"This Master is a cunning serpent."
|Home era:||13th century|
|Travelled with:||Jeffrey Coburn Doctor, Jym DeNatale Doctor, James K. Flynn Doctor|
|First appearance:||The Seventh Dungeon of Drakmoore|
|Last appearance:||Project Alpha|
|Portrayed by:||Rachel Sommers|
Fifteen years old. Born in mid-thirteenth century England, she is the only child of peasant-class parents. She did not know her father as he was killed while she was still a baby. Her mother died when Christine was nine from one of the many plagues that swept across Europe.
Red hair, blue eyes, of average intelligence, but uneducated and illiterate. She accepted that her lot in life was that of perpetual serfdom to a local lord; such was the way things were done - the lords ruled, the peasants served. There was no class mobility in the thirteenth century; those born peasants remained such all their days.
Life was hard for Christine, but she adapted. She is a survivor. Her social position did not endow upon her any sort of self-esteem, so she is quite humble. She doesn't recognise that even her very survival is testimony to a strong spirit and resourcefulness on her part. Given a chance, though, Christine could blossom into an intelligent, beautiful young woman.
Christine carries with her the superstitions of her day. Although the Doctor tries to convince her that many things can be explained scientifically, she still holds to many of the beliefs that she has grown up with. As such, Christine is somewhat claustrophobic when it comes to caves and other closed in, underground structures, believing that such places are haunted by “the souls who were lost in the great dungeons”.
In a round-about way, Christine is the result of a promise made to the cast back in 1995. Douglas Phillips had been saying that one day that he would do a show set in medieval England, he and the cast being fans of that period.
Originally, the story was to have been The Children of Chakran during the 29th season. However, the story fell through and another one was commissioned from Jamie Lawson. By this time, a new companion had to be cast as Dara was being written out of the show and it was determined that the new travelmate would be introduced in the medieval story. Lawson had prepared an outline for the new companion, Kaye, but the story was withdrawn after only the synopsis had been prepared, so the search was on again for a suitable replacement.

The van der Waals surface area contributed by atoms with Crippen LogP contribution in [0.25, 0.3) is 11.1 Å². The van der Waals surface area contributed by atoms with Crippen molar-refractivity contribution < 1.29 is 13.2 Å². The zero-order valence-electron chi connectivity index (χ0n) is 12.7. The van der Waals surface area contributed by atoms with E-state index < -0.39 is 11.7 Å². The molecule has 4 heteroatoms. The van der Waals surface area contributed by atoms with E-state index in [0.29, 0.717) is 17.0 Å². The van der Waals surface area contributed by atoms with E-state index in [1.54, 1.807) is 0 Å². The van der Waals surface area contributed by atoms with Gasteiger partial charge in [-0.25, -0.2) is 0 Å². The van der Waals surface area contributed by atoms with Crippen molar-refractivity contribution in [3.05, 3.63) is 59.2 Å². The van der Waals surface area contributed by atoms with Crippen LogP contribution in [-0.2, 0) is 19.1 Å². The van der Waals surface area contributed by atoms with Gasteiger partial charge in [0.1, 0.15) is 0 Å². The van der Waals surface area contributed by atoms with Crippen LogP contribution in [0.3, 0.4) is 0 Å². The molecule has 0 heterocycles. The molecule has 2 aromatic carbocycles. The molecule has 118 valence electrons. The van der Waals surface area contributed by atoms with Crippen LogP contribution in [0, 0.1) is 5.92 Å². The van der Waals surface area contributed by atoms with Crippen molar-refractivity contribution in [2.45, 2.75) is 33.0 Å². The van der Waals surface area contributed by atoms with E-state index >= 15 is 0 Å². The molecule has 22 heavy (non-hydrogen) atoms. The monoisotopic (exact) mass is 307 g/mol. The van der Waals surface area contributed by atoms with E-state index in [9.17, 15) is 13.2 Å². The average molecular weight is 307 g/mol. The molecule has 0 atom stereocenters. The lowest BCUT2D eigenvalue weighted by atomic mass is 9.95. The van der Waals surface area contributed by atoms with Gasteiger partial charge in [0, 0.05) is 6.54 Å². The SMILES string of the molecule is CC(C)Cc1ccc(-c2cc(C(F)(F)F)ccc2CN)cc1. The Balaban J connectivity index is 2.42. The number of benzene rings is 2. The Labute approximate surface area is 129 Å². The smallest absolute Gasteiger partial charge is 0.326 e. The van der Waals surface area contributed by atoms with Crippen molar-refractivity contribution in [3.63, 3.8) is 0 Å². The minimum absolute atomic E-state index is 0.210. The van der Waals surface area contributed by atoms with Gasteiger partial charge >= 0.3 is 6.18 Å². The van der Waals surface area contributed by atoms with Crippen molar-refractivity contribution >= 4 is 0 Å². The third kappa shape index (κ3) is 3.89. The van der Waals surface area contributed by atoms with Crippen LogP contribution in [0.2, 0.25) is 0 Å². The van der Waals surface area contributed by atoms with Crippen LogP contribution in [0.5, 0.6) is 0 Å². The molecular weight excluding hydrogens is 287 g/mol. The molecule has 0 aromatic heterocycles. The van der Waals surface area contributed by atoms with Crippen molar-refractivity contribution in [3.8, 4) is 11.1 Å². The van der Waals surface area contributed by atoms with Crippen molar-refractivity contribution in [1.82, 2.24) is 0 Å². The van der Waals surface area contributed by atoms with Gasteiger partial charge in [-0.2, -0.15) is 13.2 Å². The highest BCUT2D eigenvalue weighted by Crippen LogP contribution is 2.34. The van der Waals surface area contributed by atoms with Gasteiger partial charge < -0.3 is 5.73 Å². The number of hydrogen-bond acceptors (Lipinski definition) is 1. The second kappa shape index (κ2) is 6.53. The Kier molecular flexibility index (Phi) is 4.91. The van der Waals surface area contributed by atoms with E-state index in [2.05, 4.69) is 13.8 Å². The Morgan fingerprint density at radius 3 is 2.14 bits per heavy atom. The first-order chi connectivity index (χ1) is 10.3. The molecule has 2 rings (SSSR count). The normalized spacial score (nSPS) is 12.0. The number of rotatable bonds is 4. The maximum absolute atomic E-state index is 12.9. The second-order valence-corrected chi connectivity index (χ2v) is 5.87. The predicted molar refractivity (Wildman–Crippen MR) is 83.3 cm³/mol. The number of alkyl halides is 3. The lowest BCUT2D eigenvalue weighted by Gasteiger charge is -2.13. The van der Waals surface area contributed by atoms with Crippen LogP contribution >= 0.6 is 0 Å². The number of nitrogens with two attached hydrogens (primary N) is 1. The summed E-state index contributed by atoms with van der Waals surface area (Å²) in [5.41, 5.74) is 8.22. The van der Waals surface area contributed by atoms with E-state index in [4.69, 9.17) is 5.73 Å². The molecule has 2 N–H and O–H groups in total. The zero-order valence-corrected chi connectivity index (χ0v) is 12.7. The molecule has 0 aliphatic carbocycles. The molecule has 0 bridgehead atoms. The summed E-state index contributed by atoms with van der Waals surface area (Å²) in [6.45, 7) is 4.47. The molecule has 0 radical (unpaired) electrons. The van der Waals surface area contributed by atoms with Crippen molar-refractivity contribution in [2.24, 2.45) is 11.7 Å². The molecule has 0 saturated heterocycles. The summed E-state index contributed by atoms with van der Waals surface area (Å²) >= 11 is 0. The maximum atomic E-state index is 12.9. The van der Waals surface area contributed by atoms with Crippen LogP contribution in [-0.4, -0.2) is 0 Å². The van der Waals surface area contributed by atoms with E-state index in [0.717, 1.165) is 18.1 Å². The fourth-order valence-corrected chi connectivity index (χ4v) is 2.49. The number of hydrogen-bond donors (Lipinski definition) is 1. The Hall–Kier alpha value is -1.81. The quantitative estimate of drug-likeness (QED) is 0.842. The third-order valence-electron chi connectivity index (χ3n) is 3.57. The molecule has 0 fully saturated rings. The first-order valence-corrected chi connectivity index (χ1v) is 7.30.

This time, the task fell to script editor Thomas Himinez who came up with The Seventh Dungeon of Drakmoore. The name of the new companion was changed to Christine and, utilising the parameters given by Doug Phillips — fifteen years old, peasant class — a character was created that could be best described as a civilised Leela.
Interestingly, Christine is very much in the background for most of her first story. Aside from a scene with the Doctor in the dungeons, she really is given very little to do until the end. According to Tom Himinez, this was planned from the beginning.
“We had just had two stories where the Doctor travelled alone, everyone guessing that first Jessie from Mesomorph might be the new companion, and then Laroche from The Crimson Scarab,” recalls Himinez. "I didn’t want Christine to have a huge part and it be obvious she was going to be the new companion, so I deliberately kept her out of the story. That wasn’t an easy task. I had to give her enough to do so she would seem like a believable character, yet keep her far enough in the background so she would blend in with the other miscellaneous castle characters. But I also had to keep her in position so she could save the day in the end without just coming out of nowhere.”
Like Mark Triyad and Dara Hamilton, Christine suffered from very little character development during her first season. While we got to see much more of her once she became the established companion in Shadow of the Dragon, nothing really was added to her character for most of the 31st season.
Interestingly, the one aspect of Christine’s character that was given much attention during her first season was her wardrobe. Seemingly in direct response to the criticism that companion Victoria Waterfield received in her second story, Tomb of the Cybermen, Christine’s wardrobe was kept very conservative. (One may remember that upon leaving Victorian England, the first outfit Victoria wore was a mini-skirt.) The first outfits worn by Christine upon travelling with the Doctor are two long dresses, and jeans with a rolled up long sleeve blouse. Even in The Chronic Rift when she is finally allowed to dress more stylish, her dress is only a few inches above the knee and she is wearing boots.